June 25 (~08:20 – ~18:40)
Killen Creek – Walupt Creek (24.2 mi / Total: 2269.2 mi)
Total PCT miles: 1169.2
Weather: Chilly. Mostly overcast with a little sun now and again. It rains lightly several times throughout the day.
I didn’t realise that I’d camped at the end of the snow. I cross just the smallest patch across the trail and then I’m able to collapse my poles and walk without. The meadow is beautiful though. A little morning sunlight brought it to life. Still it’s chilly as I walk on, back into the Washington forest, as I forgot my gloves in my sleeping bag – I often leave them there overnight to make sure they are dry in the morning.
After one splendid view of Mt Rainier, the day moves through the forest. First, an easy descend, and then it’s back to going up, which somehow, never ends. The forest switches from romantic to dark, and more unexpected snow patches appear, but the worst thing is that the mosquitoes are back. I can’t rest, or stand still, or I’m swarmed by them. I sit down for a ten minute lunch, eat a sandwich and then make another to eat on the way – once the mosquitoes find me, there’s no stopping them.
It makes the day more difficult. Shortly after lunch everything begins to drag. My feet hurt, my legs are tired and I’m hugely bored. I haven’t seen any other hikers, and I’m still following the two footsteps in the snow. It’s a little disconcerting.
I get so low on energy that I consider just setting up my tent and lying in it for a few hours – safe from the mosquitoes, and I might feel better to continue hiking for a few more hours. But I’m surrounded by snow, and I trudge onward, waiting for a change. Then suddenly I’m awarded with some views – just enough to lift my spirits and keep me going for a while longer. I’ve entered Goat Rocks Wilderness now, and these are my first views onto the mountains I’ll be ascending in the next few days. These are the mountains I’ve worried about. Again, there seems to be less snow than I’d expected, but you can never tell from such a distance, and it doesn’t mean the snow there isn’t sketchy. I try to figure out where the trail runs, and if it would go through the thick snow around those peaks. There’s no way to tell. I can’t wait to be through.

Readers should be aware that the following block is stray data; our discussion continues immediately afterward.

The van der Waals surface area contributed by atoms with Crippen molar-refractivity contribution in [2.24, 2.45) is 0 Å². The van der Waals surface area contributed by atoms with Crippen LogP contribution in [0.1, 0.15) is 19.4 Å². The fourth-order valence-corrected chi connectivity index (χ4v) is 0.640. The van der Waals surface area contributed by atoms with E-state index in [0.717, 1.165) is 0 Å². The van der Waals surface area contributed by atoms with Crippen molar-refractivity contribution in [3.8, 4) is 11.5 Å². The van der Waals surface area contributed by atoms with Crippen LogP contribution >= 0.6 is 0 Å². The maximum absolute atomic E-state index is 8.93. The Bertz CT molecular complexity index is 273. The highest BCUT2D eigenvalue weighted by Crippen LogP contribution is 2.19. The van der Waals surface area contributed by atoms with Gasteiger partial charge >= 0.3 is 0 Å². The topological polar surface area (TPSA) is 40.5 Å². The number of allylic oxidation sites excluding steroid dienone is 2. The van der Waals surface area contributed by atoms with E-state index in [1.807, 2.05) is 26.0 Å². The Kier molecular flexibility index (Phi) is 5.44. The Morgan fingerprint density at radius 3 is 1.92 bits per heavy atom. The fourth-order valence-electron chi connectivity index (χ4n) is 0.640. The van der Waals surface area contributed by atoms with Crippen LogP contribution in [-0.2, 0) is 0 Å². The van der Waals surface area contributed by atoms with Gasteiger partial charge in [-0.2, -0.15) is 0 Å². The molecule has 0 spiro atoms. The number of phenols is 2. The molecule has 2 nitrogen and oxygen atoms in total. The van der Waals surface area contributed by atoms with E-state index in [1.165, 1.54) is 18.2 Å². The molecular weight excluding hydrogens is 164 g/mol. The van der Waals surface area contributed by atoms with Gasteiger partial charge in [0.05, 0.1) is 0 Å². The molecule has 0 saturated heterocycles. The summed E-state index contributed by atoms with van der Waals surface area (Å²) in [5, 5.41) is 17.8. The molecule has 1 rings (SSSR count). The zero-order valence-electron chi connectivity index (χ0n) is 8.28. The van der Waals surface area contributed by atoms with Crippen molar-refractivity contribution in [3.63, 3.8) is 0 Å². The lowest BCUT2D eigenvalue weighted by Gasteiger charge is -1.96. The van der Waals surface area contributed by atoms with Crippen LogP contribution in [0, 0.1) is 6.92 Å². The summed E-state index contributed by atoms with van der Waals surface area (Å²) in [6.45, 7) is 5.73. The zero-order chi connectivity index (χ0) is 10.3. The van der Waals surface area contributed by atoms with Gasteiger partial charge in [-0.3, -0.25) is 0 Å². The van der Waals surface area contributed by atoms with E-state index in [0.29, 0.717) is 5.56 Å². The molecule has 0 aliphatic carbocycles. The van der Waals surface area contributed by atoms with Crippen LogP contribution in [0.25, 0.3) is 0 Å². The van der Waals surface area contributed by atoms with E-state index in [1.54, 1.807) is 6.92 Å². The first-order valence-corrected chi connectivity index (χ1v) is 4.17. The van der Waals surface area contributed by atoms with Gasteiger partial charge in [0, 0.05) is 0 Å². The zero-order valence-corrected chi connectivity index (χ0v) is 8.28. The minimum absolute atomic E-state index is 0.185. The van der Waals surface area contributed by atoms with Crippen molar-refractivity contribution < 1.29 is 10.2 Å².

I can tell I’ve entered a new area though. I can see the difference in quality: the trees are green and perfect, and everything is fresh and bright, even in the grey weather. Goat Rocks definitely stands out.
Before I know it I’m back in the forest, slowly moving towards that range of mountains that I’ll be ascending and passing in the next days. I planned to camp at the foot of the range, at the start of the snow – but it’s still early, only 4:30, and despite my desire to stop walking, there’s no snow, and it makes more sense to keep going for another 5 miles, to position myself closer to the possible sketchy snow tomorrow. It’d give me more time to hike through it, or bail out, if needed.
So I keep on going. I climb up, follow the steep sidles to higher elevation and watch the mountains I just came from get smaller in the distance. The views are beautiful, and they are only supposed to get better, if I manage to get there. More snow appears just before camp and I can help but worry. I really hope I’ll get through all right.